South Carolina’s Confederate monument protection law upheld

FILE - In this July 10, 2017, file photo, Cameron Maynard stands at attention by the monument to Confederate soldiers at the South Carolina Statehouse in Columbia, S.C. The South Carolina Supreme Court has upheld a 2000 law protecting Confederate monuments from being moved without a vote from the General Assembly. (AP Photo/Jeffrey Collins, File)

Pseudo-Victory: The law was passed in 2000 as part of a compromise to remove the Confederate flag from atop the South Carolina Statehouse dome

The South Carolina Supreme Court ruled Wednesday that a state law preventing anyone from moving a Confederate monument or changing the historical name of a street or building without the Legislature’s permission is legal.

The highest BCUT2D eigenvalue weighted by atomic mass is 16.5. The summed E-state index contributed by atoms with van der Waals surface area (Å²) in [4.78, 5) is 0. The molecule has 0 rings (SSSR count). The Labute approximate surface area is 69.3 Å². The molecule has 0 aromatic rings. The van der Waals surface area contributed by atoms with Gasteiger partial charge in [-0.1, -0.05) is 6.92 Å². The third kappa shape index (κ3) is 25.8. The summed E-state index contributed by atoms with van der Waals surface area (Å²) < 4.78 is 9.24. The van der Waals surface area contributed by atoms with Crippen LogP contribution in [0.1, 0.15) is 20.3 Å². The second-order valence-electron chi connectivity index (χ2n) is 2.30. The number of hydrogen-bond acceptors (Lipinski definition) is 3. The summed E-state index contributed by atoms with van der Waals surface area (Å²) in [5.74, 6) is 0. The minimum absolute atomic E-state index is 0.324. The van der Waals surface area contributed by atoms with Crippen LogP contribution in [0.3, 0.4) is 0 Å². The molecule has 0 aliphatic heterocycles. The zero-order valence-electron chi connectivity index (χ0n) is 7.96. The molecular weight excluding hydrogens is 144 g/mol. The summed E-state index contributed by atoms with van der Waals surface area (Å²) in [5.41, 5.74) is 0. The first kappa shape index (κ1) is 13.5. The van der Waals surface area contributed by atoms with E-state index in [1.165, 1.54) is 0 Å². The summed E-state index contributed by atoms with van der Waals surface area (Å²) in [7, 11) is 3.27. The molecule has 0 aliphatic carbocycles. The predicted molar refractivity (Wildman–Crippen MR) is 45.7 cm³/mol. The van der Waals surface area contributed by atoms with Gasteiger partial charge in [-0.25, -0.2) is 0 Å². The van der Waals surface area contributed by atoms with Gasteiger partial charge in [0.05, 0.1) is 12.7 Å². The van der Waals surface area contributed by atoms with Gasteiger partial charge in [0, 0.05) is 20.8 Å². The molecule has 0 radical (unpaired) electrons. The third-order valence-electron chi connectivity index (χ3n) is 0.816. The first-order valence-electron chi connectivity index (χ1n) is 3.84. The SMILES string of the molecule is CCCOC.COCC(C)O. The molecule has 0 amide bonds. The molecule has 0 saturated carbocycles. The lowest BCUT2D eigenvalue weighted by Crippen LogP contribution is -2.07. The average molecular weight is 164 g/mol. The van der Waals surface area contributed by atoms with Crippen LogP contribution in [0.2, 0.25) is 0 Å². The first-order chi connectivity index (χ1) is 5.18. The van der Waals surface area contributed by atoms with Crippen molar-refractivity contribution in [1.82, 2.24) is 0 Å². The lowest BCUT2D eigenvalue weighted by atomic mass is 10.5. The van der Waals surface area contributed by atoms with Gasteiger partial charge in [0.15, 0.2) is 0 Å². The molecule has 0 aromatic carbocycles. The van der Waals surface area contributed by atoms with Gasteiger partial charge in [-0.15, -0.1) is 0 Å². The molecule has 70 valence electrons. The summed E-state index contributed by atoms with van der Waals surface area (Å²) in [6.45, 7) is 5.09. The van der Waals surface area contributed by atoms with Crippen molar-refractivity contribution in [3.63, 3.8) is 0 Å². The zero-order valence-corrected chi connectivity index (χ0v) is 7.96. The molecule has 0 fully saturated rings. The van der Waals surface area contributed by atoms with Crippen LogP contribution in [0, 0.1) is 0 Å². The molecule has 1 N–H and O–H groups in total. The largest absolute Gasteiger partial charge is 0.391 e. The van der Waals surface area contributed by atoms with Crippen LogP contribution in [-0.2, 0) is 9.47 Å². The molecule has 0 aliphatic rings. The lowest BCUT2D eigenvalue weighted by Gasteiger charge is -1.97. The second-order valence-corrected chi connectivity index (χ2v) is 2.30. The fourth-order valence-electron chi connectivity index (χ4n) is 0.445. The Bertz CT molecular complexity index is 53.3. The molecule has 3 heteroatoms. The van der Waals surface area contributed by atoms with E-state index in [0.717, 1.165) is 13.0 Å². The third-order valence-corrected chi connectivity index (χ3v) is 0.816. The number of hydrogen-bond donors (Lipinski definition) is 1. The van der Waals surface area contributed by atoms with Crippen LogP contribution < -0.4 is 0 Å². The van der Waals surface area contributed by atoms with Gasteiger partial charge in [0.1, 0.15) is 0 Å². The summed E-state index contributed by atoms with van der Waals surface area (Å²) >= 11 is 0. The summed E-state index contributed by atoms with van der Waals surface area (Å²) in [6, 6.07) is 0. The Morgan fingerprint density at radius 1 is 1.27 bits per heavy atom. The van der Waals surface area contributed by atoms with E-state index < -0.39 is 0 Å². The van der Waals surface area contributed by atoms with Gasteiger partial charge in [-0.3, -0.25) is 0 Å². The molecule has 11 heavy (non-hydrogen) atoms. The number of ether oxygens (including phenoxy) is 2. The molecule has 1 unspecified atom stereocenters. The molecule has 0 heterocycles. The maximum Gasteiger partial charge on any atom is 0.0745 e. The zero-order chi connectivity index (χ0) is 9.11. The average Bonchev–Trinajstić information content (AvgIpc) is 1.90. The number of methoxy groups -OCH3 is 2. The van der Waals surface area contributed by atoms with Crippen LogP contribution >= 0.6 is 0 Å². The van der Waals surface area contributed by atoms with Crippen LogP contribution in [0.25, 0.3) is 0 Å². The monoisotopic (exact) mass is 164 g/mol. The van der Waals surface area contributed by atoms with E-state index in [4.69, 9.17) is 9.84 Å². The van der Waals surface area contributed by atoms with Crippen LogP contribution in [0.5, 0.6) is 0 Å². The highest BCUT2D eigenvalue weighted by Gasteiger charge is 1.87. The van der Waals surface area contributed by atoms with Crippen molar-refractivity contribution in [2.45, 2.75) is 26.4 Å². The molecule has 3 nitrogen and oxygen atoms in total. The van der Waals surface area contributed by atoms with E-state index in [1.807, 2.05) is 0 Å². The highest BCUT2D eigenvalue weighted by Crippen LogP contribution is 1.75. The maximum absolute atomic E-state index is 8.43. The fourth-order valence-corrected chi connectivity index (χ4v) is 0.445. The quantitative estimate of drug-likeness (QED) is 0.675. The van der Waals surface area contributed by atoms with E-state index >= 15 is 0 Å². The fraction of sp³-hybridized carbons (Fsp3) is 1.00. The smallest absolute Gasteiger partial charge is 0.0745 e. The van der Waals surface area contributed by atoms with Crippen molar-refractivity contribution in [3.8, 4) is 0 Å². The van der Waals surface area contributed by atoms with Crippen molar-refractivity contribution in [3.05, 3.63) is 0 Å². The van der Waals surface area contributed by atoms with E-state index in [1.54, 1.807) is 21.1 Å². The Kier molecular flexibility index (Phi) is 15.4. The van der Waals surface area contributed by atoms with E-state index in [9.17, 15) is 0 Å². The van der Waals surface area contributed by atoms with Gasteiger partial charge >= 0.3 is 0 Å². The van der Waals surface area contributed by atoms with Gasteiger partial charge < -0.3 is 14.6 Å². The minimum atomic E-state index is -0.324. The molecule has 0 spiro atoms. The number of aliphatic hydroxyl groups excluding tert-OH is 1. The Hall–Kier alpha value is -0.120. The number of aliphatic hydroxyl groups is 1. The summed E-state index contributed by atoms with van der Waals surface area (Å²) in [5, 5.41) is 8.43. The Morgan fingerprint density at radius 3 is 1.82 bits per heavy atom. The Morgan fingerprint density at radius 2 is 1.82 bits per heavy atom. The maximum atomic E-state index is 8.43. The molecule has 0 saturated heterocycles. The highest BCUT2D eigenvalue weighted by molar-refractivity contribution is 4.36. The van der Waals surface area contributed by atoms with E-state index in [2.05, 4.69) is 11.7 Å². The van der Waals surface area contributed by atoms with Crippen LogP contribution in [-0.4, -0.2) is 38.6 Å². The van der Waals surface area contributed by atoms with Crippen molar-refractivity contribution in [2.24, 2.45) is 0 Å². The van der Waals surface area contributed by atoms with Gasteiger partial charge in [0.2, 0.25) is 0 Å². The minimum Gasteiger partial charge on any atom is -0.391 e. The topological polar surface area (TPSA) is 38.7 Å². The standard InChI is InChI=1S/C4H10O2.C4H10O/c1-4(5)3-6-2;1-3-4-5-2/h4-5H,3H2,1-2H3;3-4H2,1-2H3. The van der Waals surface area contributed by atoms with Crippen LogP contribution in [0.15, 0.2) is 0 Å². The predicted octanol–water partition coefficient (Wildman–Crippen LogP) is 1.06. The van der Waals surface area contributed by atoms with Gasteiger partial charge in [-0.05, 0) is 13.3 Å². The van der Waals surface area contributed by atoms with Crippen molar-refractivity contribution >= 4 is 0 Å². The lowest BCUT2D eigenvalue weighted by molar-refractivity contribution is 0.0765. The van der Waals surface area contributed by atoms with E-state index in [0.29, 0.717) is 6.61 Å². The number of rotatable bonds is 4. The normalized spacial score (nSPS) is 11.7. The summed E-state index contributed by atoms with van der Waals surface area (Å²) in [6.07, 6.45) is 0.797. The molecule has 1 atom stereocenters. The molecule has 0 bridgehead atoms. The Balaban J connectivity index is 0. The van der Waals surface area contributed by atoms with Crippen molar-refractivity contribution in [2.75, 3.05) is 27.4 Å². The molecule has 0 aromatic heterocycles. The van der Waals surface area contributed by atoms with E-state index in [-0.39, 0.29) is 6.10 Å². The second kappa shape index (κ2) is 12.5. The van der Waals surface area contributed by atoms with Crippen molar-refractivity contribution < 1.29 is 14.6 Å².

But in the same ruling, the justices struck down a requirement that two-thirds of the General Assembly must approve a move or name change.

The unanimous decision keeps intact South Carolina’s Heritage Act, which has stopped colleges and local governments from removing statues honoring Civil War soldiers or segregationists even as other areas of the South took them down after protests sparked by the killing of…

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